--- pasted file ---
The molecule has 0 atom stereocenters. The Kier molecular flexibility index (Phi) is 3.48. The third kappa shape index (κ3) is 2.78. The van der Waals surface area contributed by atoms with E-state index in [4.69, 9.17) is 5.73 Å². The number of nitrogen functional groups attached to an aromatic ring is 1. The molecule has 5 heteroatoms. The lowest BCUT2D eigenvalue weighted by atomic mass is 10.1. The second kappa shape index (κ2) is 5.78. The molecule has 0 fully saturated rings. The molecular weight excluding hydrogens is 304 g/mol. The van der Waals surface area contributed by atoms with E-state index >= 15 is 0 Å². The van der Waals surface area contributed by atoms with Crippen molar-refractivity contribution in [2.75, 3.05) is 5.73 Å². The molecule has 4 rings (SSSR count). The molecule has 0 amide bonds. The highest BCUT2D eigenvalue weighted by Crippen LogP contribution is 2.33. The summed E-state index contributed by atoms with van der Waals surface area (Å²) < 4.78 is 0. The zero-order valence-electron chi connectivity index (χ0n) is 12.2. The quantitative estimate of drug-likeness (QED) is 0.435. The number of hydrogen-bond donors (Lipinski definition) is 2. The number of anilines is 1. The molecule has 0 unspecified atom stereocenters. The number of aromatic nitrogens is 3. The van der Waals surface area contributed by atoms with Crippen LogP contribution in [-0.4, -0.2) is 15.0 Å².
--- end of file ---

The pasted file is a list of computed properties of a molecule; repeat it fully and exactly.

The molecule has 0 atom stereocenters. The Kier molecular flexibility index (Phi) is 3.48. The third kappa shape index (κ3) is 2.78. The van der Waals surface area contributed by atoms with E-state index in [4.69, 9.17) is 5.73 Å². The number of nitrogen functional groups attached to an aromatic ring is 1. The molecule has 5 heteroatoms. The lowest BCUT2D eigenvalue weighted by atomic mass is 10.1. The second kappa shape index (κ2) is 5.78. The molecule has 0 fully saturated rings. The molecular weight excluding hydrogens is 304 g/mol. The van der Waals surface area contributed by atoms with E-state index >= 15 is 0 Å². The van der Waals surface area contributed by atoms with Crippen molar-refractivity contribution in [2.75, 3.05) is 5.73 Å². The molecule has 4 rings (SSSR count). The molecule has 0 amide bonds. The highest BCUT2D eigenvalue weighted by Crippen LogP contribution is 2.33. The summed E-state index contributed by atoms with van der Waals surface area (Å²) < 4.78 is 0. The zero-order valence-electron chi connectivity index (χ0n) is 12.2. The quantitative estimate of drug-likeness (QED) is 0.435. The number of hydrogen-bond donors (Lipinski definition) is 2. The number of anilines is 1. The molecule has 0 unspecified atom stereocenters. The number of aromatic nitrogens is 3. The van der Waals surface area contributed by atoms with Crippen LogP contribution in [-0.4, -0.2) is 15.0 Å².